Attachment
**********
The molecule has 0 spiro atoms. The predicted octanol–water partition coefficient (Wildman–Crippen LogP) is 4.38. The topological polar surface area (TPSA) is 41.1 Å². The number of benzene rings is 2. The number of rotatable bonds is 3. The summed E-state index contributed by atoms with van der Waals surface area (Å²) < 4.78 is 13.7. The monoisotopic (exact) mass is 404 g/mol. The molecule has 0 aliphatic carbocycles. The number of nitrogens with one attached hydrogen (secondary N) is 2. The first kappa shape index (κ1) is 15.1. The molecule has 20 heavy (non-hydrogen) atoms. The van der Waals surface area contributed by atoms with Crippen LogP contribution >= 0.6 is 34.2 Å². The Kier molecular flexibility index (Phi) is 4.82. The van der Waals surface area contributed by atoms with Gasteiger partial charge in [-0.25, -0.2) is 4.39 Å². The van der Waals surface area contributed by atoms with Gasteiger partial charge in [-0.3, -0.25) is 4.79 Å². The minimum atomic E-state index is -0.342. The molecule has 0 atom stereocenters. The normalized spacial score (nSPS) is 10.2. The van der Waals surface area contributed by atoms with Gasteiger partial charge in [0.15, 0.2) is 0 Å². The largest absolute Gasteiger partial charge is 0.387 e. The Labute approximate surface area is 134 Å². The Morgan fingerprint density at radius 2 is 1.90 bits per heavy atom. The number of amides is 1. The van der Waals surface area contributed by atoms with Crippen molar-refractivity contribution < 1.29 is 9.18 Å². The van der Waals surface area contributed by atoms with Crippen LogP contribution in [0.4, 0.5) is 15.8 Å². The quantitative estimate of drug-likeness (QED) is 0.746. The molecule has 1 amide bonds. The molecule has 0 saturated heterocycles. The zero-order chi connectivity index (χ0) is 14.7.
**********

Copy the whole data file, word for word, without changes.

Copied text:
The molecule has 0 spiro atoms. The predicted octanol–water partition coefficient (Wildman–Crippen LogP) is 4.38. The topological polar surface area (TPSA) is 41.1 Å². The number of benzene rings is 2. The number of rotatable bonds is 3. The summed E-state index contributed by atoms with van der Waals surface area (Å²) < 4.78 is 13.7. The monoisotopic (exact) mass is 404 g/mol. The molecule has 0 aliphatic carbocycles. The number of nitrogens with one attached hydrogen (secondary N) is 2. The first kappa shape index (κ1) is 15.1. The molecule has 20 heavy (non-hydrogen) atoms. The van der Waals surface area contributed by atoms with Crippen LogP contribution >= 0.6 is 34.2 Å². The Kier molecular flexibility index (Phi) is 4.82. The van der Waals surface area contributed by atoms with Gasteiger partial charge in [-0.25, -0.2) is 4.39 Å². The van der Waals surface area contributed by atoms with Gasteiger partial charge in [-0.3, -0.25) is 4.79 Å². The minimum atomic E-state index is -0.342. The molecule has 0 atom stereocenters. The normalized spacial score (nSPS) is 10.2. The van der Waals surface area contributed by atoms with Gasteiger partial charge in [0.15, 0.2) is 0 Å². The largest absolute Gasteiger partial charge is 0.387 e. The Labute approximate surface area is 134 Å². The Morgan fingerprint density at radius 2 is 1.90 bits per heavy atom. The number of amides is 1. The van der Waals surface area contributed by atoms with Crippen molar-refractivity contribution < 1.29 is 9.18 Å². The van der Waals surface area contributed by atoms with Crippen LogP contribution in [0.4, 0.5) is 15.8 Å². The quantitative estimate of drug-likeness (QED) is 0.746. The molecule has 1 amide bonds. The molecule has 0 saturated heterocycles. The zero-order chi connectivity index (χ0) is 14.7.